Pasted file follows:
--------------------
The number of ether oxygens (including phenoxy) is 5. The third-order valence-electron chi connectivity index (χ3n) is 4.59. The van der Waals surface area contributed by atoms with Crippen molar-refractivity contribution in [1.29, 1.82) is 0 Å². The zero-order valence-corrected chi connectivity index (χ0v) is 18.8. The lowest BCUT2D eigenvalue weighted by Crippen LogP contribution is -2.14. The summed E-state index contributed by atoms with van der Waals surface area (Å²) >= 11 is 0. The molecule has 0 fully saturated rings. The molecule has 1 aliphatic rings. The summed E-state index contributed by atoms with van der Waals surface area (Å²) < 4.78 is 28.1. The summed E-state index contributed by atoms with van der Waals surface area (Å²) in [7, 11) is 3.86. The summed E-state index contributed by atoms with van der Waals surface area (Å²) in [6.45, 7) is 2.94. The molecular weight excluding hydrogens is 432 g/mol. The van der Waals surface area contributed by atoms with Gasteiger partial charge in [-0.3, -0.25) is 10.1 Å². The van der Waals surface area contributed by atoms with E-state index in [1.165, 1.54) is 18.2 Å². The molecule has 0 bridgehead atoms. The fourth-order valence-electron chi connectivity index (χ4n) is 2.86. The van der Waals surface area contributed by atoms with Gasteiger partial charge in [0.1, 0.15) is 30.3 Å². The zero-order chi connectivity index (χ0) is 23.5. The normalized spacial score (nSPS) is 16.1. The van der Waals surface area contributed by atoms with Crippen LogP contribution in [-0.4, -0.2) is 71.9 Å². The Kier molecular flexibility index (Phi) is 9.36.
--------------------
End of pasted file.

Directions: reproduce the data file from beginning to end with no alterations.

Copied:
The number of ether oxygens (including phenoxy) is 5. The third-order valence-electron chi connectivity index (χ3n) is 4.59. The van der Waals surface area contributed by atoms with Crippen molar-refractivity contribution in [1.29, 1.82) is 0 Å². The zero-order valence-corrected chi connectivity index (χ0v) is 18.8. The lowest BCUT2D eigenvalue weighted by Crippen LogP contribution is -2.14. The summed E-state index contributed by atoms with van der Waals surface area (Å²) >= 11 is 0. The molecule has 0 fully saturated rings. The molecule has 1 aliphatic rings. The summed E-state index contributed by atoms with van der Waals surface area (Å²) < 4.78 is 28.1. The summed E-state index contributed by atoms with van der Waals surface area (Å²) in [7, 11) is 3.86. The summed E-state index contributed by atoms with van der Waals surface area (Å²) in [6.45, 7) is 2.94. The molecular weight excluding hydrogens is 432 g/mol. The van der Waals surface area contributed by atoms with Gasteiger partial charge in [-0.3, -0.25) is 10.1 Å². The van der Waals surface area contributed by atoms with E-state index in [1.165, 1.54) is 18.2 Å². The molecule has 0 bridgehead atoms. The fourth-order valence-electron chi connectivity index (χ4n) is 2.86. The van der Waals surface area contributed by atoms with Gasteiger partial charge in [0.1, 0.15) is 30.3 Å². The zero-order chi connectivity index (χ0) is 23.5. The normalized spacial score (nSPS) is 16.1. The van der Waals surface area contributed by atoms with Crippen LogP contribution in [-0.4, -0.2) is 71.9 Å². The Kier molecular flexibility index (Phi) is 9.36.